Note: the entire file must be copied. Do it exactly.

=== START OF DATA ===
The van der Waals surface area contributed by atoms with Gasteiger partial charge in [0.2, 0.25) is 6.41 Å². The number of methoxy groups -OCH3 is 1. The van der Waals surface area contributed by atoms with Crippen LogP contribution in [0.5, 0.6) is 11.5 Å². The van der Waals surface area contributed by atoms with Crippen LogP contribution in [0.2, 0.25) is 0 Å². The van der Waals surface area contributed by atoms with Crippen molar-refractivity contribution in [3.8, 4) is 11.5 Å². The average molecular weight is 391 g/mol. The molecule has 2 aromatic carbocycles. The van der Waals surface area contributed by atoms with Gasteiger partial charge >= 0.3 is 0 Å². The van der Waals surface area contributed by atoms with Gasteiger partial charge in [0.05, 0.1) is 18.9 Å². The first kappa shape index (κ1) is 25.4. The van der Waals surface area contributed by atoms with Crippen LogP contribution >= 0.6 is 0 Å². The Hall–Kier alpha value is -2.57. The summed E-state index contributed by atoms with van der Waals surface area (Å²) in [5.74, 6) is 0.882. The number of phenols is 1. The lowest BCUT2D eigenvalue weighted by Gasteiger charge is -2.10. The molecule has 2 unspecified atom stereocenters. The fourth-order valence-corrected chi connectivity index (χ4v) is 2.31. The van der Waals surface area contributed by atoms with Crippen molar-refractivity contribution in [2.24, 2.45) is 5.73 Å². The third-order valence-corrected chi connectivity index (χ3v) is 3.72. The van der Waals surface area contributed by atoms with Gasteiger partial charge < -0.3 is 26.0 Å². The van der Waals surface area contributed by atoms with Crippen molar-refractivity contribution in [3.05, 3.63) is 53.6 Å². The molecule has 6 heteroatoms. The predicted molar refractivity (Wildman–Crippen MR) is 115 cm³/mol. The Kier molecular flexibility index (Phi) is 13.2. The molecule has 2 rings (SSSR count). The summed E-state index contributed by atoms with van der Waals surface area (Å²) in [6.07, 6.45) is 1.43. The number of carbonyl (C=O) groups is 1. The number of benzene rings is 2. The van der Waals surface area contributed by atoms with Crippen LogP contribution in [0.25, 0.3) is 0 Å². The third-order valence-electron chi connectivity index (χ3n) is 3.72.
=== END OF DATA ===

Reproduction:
The van der Waals surface area contributed by atoms with Gasteiger partial charge in [0.2, 0.25) is 6.41 Å². The number of methoxy groups -OCH3 is 1. The van der Waals surface area contributed by atoms with Crippen LogP contribution in [0.5, 0.6) is 11.5 Å². The van der Waals surface area contributed by atoms with Crippen LogP contribution in [0.2, 0.25) is 0 Å². The van der Waals surface area contributed by atoms with Crippen molar-refractivity contribution in [3.8, 4) is 11.5 Å². The average molecular weight is 391 g/mol. The molecule has 2 aromatic carbocycles. The van der Waals surface area contributed by atoms with Gasteiger partial charge >= 0.3 is 0 Å². The van der Waals surface area contributed by atoms with Gasteiger partial charge in [0.05, 0.1) is 18.9 Å². The first kappa shape index (κ1) is 25.4. The van der Waals surface area contributed by atoms with Crippen LogP contribution >= 0.6 is 0 Å². The Hall–Kier alpha value is -2.57. The summed E-state index contributed by atoms with van der Waals surface area (Å²) in [5.74, 6) is 0.882. The number of phenols is 1. The lowest BCUT2D eigenvalue weighted by Gasteiger charge is -2.10. The molecule has 2 unspecified atom stereocenters. The fourth-order valence-corrected chi connectivity index (χ4v) is 2.31. The van der Waals surface area contributed by atoms with Crippen molar-refractivity contribution in [2.24, 2.45) is 5.73 Å². The third-order valence-corrected chi connectivity index (χ3v) is 3.72. The van der Waals surface area contributed by atoms with Gasteiger partial charge < -0.3 is 26.0 Å². The van der Waals surface area contributed by atoms with Crippen molar-refractivity contribution in [3.05, 3.63) is 53.6 Å². The molecule has 6 heteroatoms. The predicted molar refractivity (Wildman–Crippen MR) is 115 cm³/mol. The Kier molecular flexibility index (Phi) is 13.2. The molecule has 2 rings (SSSR count). The summed E-state index contributed by atoms with van der Waals surface area (Å²) in [6.07, 6.45) is 1.43. The number of carbonyl (C=O) groups is 1. The number of benzene rings is 2. The van der Waals surface area contributed by atoms with Crippen LogP contribution in [0.25, 0.3) is 0 Å². The third-order valence-electron chi connectivity index (χ3n) is 3.72.